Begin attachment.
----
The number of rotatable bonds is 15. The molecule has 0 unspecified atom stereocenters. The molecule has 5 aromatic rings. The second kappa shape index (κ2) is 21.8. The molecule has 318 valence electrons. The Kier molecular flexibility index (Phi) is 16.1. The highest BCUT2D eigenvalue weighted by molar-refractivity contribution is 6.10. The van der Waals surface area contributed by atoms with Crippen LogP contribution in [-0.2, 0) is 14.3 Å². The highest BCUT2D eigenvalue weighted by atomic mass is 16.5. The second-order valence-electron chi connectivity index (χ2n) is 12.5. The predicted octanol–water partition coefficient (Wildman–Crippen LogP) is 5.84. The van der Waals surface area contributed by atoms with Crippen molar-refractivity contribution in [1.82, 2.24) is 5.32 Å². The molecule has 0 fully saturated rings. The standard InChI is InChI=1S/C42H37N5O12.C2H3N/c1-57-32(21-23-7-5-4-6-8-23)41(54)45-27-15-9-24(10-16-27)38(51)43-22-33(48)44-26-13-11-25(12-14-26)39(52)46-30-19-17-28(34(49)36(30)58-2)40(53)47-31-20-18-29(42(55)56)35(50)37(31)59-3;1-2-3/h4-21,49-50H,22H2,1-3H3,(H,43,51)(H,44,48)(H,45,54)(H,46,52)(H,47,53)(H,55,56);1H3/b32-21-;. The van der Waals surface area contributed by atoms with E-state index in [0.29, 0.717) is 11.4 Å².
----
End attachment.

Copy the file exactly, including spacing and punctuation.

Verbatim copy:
The number of rotatable bonds is 15. The molecule has 0 unspecified atom stereocenters. The molecule has 5 aromatic rings. The second kappa shape index (κ2) is 21.8. The molecule has 318 valence electrons. The Kier molecular flexibility index (Phi) is 16.1. The highest BCUT2D eigenvalue weighted by molar-refractivity contribution is 6.10. The van der Waals surface area contributed by atoms with Crippen LogP contribution in [-0.2, 0) is 14.3 Å². The highest BCUT2D eigenvalue weighted by atomic mass is 16.5. The second-order valence-electron chi connectivity index (χ2n) is 12.5. The predicted octanol–water partition coefficient (Wildman–Crippen LogP) is 5.84. The van der Waals surface area contributed by atoms with Crippen molar-refractivity contribution in [1.82, 2.24) is 5.32 Å². The molecule has 0 fully saturated rings. The standard InChI is InChI=1S/C42H37N5O12.C2H3N/c1-57-32(21-23-7-5-4-6-8-23)41(54)45-27-15-9-24(10-16-27)38(51)43-22-33(48)44-26-13-11-25(12-14-26)39(52)46-30-19-17-28(34(49)36(30)58-2)40(53)47-31-20-18-29(42(55)56)35(50)37(31)59-3;1-2-3/h4-21,49-50H,22H2,1-3H3,(H,43,51)(H,44,48)(H,45,54)(H,46,52)(H,47,53)(H,55,56);1H3/b32-21-;. The van der Waals surface area contributed by atoms with E-state index in [0.29, 0.717) is 11.4 Å².